Thanks Gene.  There was very little chance for any kind of injury, because my inner barrel is so much smaller then the outer one.  Even if it managed to explode the inner barrel into shrapnel, it could only go up and out of the outer barrel.  The danger of starting a fire was very real however.

I'm working on a much better system right now, it just isn't done yet.  Meantime, I'll just be very careful that top vent isn't covered in any way, and maybe I'll make it a little larger
 
Todd Parr
pollinator
Posts: 1085
Location: Wisconsin, zone 4
34
  • Likes 2
  • Mark post as helpful
  • send pies
  • Quote
  • Report post to moderator
Some pictures.
wood.jpeg
[Thumbnail for wood.jpeg]
The wood I use
lid.jpeg
[Thumbnail for lid.jpeg]
Hole in lid
barrel-vents.jpeg
[Thumbnail for barrel-vents.jpeg]
Vents in barrel
 
Roberto pokachinni
pollinator
Posts: 1219
Location: Fraser Headwaters, B.C., Zone3, Latitude 53N, Altitude 2750', Boreal/Temperate Rainforest-transition
78
bike books food preservation forest garden fungi hugelkultur solar trees woodworking
  • Likes 1
  • Mark post as helpful
  • send pies
  • Quote
  • Report post to moderator
Wow.  I don't even have holes around my inner barrel bottom or one in the top at all.  My inner barrel just sits, and the gasses escape out the crack between it and the bottom of my outer barrel.  My outer barrel has plenty of large holes in the bottom, allowing oxygen in and keeping fire ripping hot.  I've never had what you describe happen. 

With angular blocks of wood as you have, you should not have been able to create a seal of your holes, or to trap gasses.  It doesn't make sense.     ??   

My only guess is that you had one chunk of truss material that had a big sappy knot with too much water trapped in it.  When that water turned to steam, it exploded outwards, possibly igniting the gases around it.  Only a guess.
 
Rene Nijstad
Posts: 183
Location: La Mesa, Cundinamarca, Colombia
27
dog food preservation forest garden trees
  • Mark post as helpful
  • send pies
  • Quote
  • Report post to moderator
I agree with Roberto. With that many holes and the square shaped wood I don't think think you could have had a slow build up of pressure. The only logical reason for blowing the lid off like that was a very quick build up in pressure, which means indeed something exploded inside: instant pressure rise. Trapped water turning to steam would be the most obvious reason. In open fires it's the same, lots of cracking noises and the occasional little or not so little bang that throws the sticks around. Even dried wood can still hold pockets of moisture.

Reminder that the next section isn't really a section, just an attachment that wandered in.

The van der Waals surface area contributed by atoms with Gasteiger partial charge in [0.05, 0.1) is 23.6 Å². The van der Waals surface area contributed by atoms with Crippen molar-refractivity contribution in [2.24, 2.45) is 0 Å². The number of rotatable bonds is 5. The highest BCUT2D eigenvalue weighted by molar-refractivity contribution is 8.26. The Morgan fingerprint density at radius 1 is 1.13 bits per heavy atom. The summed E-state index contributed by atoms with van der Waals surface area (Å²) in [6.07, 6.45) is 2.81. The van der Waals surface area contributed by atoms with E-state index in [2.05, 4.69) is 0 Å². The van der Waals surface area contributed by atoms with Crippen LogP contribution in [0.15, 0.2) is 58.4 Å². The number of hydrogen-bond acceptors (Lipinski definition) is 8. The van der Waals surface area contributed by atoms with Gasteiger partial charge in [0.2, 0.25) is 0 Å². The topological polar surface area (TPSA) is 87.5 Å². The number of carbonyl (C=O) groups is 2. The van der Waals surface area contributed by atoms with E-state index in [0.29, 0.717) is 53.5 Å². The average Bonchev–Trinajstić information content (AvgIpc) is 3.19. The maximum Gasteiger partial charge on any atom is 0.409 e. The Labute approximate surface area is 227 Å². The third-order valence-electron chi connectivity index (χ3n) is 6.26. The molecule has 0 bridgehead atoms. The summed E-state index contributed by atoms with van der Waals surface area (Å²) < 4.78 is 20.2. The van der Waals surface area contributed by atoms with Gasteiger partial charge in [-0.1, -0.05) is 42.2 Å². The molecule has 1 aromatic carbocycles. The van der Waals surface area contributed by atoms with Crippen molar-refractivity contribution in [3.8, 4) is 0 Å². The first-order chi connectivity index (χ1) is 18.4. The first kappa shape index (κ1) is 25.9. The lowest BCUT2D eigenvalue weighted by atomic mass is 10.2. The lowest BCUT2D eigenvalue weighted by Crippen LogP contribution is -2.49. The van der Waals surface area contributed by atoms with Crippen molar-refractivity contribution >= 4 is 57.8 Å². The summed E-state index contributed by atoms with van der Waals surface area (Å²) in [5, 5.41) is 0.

Roberto pokachinni
pollinator
Posts: 1219
Location: Fraser Headwaters, B.C., Zone3, Latitude 53N, Altitude 2750', Boreal/Temperate Rainforest-transition
78
bike books food preservation forest garden fungi hugelkultur solar trees woodworking
  • Mark post as helpful
  • send pies
  • Quote
  • Report post to moderator
I just wanted to clarify that my system's inner barrel does not have a removable top.  It is a capped cylinder. The top is welded shut with a disk. The bottom is open and rests on the inside bottom of the outer barrel.  I have no holes whatsoever in my inner barrel, besides the crack that forms naturally between the bottom end of the inner barrel, and the inside bottom of the outer barrel both of which are not perfectly flat.  The inner barrel is made out of a heavy gauge steel pipe and is unlikely to fail for a long time, or to lift off in the event of a minor explosion of gases.  That said, I will be watching my unit more closely, to ensure that if something does happen that I am there to stop any fires.  Thanks for posting about this, Todd.
 
Bob Wells
Posts: 1
1
  • Mark post as helpful
  • send pies
  • Quote
  • Report post to moderator
  The small explosion that you experienced was not caused by a build up of pressure that was then released.  It was caused by the sudden ignition of the right mixture of wood gas and air in a confined space.  You should not have holes on the sides or the top of the interior can.  By doing that you created a path for oxygen to get into the inner vessel during the process.  When you get the right mix of wood gas, air, and heat you generate a sudden explosion.  By putting holes only on the very bottom of the can, gas can find it's way out but air won't get back in.  It works a little like a check valve.  Those are the conditions that we want in order to make biochar.  Heat in.  Gas out.  No air in to the inner can.